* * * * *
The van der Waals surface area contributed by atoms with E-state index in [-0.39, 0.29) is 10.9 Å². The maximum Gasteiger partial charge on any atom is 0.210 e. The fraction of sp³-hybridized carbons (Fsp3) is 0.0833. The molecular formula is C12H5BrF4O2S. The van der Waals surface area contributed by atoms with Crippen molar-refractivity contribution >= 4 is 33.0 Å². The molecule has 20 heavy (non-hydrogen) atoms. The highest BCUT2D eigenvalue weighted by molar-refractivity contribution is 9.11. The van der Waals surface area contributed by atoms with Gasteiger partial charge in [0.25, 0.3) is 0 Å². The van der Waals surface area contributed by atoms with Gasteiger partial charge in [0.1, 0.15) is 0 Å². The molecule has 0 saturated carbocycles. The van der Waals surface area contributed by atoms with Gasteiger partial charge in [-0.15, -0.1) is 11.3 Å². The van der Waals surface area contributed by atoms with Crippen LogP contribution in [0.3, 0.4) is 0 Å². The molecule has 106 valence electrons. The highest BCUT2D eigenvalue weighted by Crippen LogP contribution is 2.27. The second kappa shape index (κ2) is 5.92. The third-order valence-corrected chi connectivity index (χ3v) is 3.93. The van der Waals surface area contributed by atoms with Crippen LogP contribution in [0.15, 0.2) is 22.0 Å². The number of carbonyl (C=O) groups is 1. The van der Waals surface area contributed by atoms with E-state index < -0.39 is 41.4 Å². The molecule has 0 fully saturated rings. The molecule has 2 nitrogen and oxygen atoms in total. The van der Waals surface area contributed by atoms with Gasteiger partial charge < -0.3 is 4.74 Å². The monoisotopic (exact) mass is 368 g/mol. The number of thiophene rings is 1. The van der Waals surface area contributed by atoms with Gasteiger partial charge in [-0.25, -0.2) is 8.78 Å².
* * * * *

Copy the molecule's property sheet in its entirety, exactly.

The van der Waals surface area contributed by atoms with E-state index in [-0.39, 0.29) is 10.9 Å². The maximum Gasteiger partial charge on any atom is 0.210 e. The fraction of sp³-hybridized carbons (Fsp3) is 0.0833. The molecular formula is C12H5BrF4O2S. The van der Waals surface area contributed by atoms with Crippen molar-refractivity contribution >= 4 is 33.0 Å². The molecule has 20 heavy (non-hydrogen) atoms. The highest BCUT2D eigenvalue weighted by molar-refractivity contribution is 9.11. The van der Waals surface area contributed by atoms with Gasteiger partial charge in [0.25, 0.3) is 0 Å². The van der Waals surface area contributed by atoms with Gasteiger partial charge in [0.1, 0.15) is 0 Å². The molecule has 0 saturated carbocycles. The van der Waals surface area contributed by atoms with Gasteiger partial charge in [-0.15, -0.1) is 11.3 Å². The van der Waals surface area contributed by atoms with Crippen LogP contribution in [0.3, 0.4) is 0 Å². The molecule has 106 valence electrons. The highest BCUT2D eigenvalue weighted by Crippen LogP contribution is 2.27. The second kappa shape index (κ2) is 5.92. The third-order valence-corrected chi connectivity index (χ3v) is 3.93. The van der Waals surface area contributed by atoms with Crippen LogP contribution in [0.15, 0.2) is 22.0 Å². The number of carbonyl (C=O) groups is 1. The van der Waals surface area contributed by atoms with E-state index < -0.39 is 41.4 Å². The molecule has 0 fully saturated rings. The molecule has 2 nitrogen and oxygen atoms in total. The van der Waals surface area contributed by atoms with Gasteiger partial charge < -0.3 is 4.74 Å². The monoisotopic (exact) mass is 368 g/mol. The number of thiophene rings is 1. The van der Waals surface area contributed by atoms with Gasteiger partial charge in [-0.25, -0.2) is 8.78 Å².